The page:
Keeping all proteins of an organism in balance is fundamental to life because it safeguards tissue function and metabolic health. Proteostasis is achieved via quality control pathways that support the generation and maintenance of correctly folded proteins. Organismal proteostasis is challenged by physiological and environmental risk factors and its impairment provokes the development of neurodegenerative and metabolic diseases. Among a variety of environmental cues, food quality and balanced nutrition play a major role in organismal health and can even decrease disease onset and burden of age-associated pathologies. Recent observations have demonstrated that dietary changes are linked to stress resistance and proteostasis. However, diet-induced proteostasis pathways of physiological and metabolic relevance currently remain largely unknown. To identify food-dependent response mechanisms that finetune and coordinate proteostasis pathways, we will take advantage of the multicellular model organism C. elegans, which mirrors many conserved human metabolic and proteostasis pathways and allows for well-defined feeding conditions. Despite the progress made in the characterization of stress response programs, the major challenge in the field is to advance our rudimentary understanding of the coordination of food perception and protein quality control. The overarching goal of the proposed research program is to unravel the molecular basis of diet-induced proteostasis pathways critical for physiological integrity and healthy aging. The underlying diet-inducible regulation mechanisms will be studied using the powerful genetic model of Caenorhabditis elegans, which mirrors many conserved human metabolic and proteostasis pathways and allows for well-defined feeding conditions.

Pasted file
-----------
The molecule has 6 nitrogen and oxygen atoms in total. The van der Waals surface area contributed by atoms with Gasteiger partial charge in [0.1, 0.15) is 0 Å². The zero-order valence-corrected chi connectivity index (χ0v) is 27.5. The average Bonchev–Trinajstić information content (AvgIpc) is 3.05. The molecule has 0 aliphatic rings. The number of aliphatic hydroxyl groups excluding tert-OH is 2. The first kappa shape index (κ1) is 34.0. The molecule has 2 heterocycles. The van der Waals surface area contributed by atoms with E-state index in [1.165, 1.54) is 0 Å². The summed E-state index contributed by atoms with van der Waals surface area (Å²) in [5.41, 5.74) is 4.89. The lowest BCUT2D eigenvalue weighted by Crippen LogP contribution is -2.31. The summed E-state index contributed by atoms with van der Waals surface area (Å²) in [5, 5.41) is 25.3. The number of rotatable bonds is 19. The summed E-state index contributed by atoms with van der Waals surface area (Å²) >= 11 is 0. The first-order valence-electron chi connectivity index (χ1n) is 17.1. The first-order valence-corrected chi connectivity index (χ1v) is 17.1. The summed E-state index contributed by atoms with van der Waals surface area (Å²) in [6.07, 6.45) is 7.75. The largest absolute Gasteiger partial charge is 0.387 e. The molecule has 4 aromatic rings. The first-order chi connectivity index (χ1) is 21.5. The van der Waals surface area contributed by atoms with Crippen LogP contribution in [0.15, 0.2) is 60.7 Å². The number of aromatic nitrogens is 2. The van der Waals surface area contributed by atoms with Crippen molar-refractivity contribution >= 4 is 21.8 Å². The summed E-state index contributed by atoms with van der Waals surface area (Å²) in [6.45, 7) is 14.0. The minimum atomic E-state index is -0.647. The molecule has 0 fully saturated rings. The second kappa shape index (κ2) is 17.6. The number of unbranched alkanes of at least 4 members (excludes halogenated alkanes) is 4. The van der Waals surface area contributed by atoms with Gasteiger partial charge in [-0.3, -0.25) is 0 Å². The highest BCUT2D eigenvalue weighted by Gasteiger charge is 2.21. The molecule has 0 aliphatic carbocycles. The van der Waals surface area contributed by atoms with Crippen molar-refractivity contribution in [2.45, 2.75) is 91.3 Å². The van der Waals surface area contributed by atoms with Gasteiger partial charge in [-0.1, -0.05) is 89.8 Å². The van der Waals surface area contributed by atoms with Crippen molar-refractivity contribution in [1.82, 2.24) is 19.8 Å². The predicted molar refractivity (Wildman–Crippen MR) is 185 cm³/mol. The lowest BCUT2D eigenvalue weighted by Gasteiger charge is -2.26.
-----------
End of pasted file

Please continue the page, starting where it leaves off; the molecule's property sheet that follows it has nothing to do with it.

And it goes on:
Impact and perspectives:
The innovative and interdisciplinary research program outlined here aims to establish novel mechanistic concepts for food-dependent regulation of proteostasis, which breaks ground for understanding how dietary composition and nutrients impact physiological integrity and healthy aging. Using the many experimental advantages provided by C. elegans and given the high degree of genetic and mechanistic conservation between worms and humans, the new molecular insights gained should provide a firm foundation for tackling the pathophysiology of age-associated diseases triggered by chronic malnutrition or high-calorie diets. Considering the importance of food quality and balanced nutrition for organismal physiology and healthy aging highlights the exciting potential of our proposed research program to ultimately develop new therapeutic options by targeting food-inducible proteostasis factors involved in age-associated diseases, including neurodegenerative disorders and obesity.
This innovative and interdisciplinary research program will combine state-of-the-art transcriptome/proteome analyses with optogenetic manipulation of neuronal signaling along with large-scale genetic screenings to identify and characterize diet-sensing regulatory circuits modulating proteostasis. Besides novel insights into diet-induced adaptation mechanisms this research project will set the ground to tackle the pathophysiology of age-associated diseases triggered by chronic malnutrition. The main model organism used is the nematode Caenorhabditis elegans, which allows an ideal combination of genetic, biochemical and in vivo imaging techniques to examine the dynamic cross talk between sensory perception and proteostasis networks. Over the last years we established different degradation assays that allow to follow protein turnover in vivo. These assays were successfully used in genetic screens; subsequent whole genome sequencing/mapping techniques helped to find for example a new crosstalk between mitochondrial metabolism and cytosolic protein degradadtion pathways (Segref et al., 2014). In most projects we were able to tranfer the findings made in nematodes into human cell culture models, which are often related to age-associated diseases, including neurodegenerative disorders.
We are seeking a highly motivated PhD student to join our enthusiastic and collaborative group. Successfulapplicants should have a solid background in molecular biology and experience in cell biology, genetics, or biochemistry. Candidates should have demonstrated outstanding performance through their undergraduate studies. Besides creativity, a strong ability for problem solving through analytical thinking combined with an enthusiasm for scientific research is highly desirable. Additionally, we expect good communication skills, fluent English and the ability for teamwork.